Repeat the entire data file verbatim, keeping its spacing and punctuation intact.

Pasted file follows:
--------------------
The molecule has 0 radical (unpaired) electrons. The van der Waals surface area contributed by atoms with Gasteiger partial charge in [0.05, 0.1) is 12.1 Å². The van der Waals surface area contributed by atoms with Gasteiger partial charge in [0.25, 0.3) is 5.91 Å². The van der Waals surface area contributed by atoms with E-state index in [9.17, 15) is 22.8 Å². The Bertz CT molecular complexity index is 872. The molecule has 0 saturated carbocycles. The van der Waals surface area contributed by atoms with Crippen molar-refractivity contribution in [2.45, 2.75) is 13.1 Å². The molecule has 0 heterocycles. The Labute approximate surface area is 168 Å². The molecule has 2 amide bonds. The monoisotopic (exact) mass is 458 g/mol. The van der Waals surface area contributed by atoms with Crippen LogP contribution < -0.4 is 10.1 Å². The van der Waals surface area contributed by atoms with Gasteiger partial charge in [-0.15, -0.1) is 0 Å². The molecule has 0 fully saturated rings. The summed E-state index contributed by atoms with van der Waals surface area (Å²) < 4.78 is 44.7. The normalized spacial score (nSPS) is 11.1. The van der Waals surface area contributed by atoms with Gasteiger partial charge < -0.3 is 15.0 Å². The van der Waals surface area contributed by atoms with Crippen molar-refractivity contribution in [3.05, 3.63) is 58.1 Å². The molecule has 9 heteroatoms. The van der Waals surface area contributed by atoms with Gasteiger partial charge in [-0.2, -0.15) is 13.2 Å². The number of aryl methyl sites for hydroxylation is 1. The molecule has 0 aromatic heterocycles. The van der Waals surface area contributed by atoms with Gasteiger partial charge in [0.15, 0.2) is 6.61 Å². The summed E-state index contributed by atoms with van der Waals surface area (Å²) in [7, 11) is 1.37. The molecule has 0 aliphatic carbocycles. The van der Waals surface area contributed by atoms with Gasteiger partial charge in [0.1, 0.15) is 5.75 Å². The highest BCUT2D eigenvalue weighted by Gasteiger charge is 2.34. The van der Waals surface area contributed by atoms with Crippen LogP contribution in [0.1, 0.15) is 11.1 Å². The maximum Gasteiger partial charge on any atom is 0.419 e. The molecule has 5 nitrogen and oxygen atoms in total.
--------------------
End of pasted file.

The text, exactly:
The molecule has 0 radical (unpaired) electrons. The van der Waals surface area contributed by atoms with Gasteiger partial charge in [0.05, 0.1) is 12.1 Å². The van der Waals surface area contributed by atoms with Gasteiger partial charge in [0.25, 0.3) is 5.91 Å². The van der Waals surface area contributed by atoms with E-state index in [9.17, 15) is 22.8 Å². The Bertz CT molecular complexity index is 872. The molecule has 0 saturated carbocycles. The van der Waals surface area contributed by atoms with Crippen molar-refractivity contribution in [2.45, 2.75) is 13.1 Å². The molecule has 0 heterocycles. The Labute approximate surface area is 168 Å². The molecule has 2 amide bonds. The monoisotopic (exact) mass is 458 g/mol. The van der Waals surface area contributed by atoms with Crippen LogP contribution < -0.4 is 10.1 Å². The van der Waals surface area contributed by atoms with Gasteiger partial charge in [-0.15, -0.1) is 0 Å². The molecule has 0 fully saturated rings. The summed E-state index contributed by atoms with van der Waals surface area (Å²) < 4.78 is 44.7. The normalized spacial score (nSPS) is 11.1. The van der Waals surface area contributed by atoms with Gasteiger partial charge < -0.3 is 15.0 Å². The van der Waals surface area contributed by atoms with Crippen molar-refractivity contribution in [3.05, 3.63) is 58.1 Å². The molecule has 9 heteroatoms. The van der Waals surface area contributed by atoms with Gasteiger partial charge in [-0.2, -0.15) is 13.2 Å². The number of aryl methyl sites for hydroxylation is 1. The molecule has 0 aromatic heterocycles. The van der Waals surface area contributed by atoms with Gasteiger partial charge in [0.15, 0.2) is 6.61 Å². The summed E-state index contributed by atoms with van der Waals surface area (Å²) in [7, 11) is 1.37. The molecule has 0 aliphatic carbocycles. The van der Waals surface area contributed by atoms with Gasteiger partial charge in [0.1, 0.15) is 5.75 Å². The highest BCUT2D eigenvalue weighted by Gasteiger charge is 2.34. The van der Waals surface area contributed by atoms with Crippen LogP contribution in [0.1, 0.15) is 11.1 Å². The maximum Gasteiger partial charge on any atom is 0.419 e. The molecule has 5 nitrogen and oxygen atoms in total.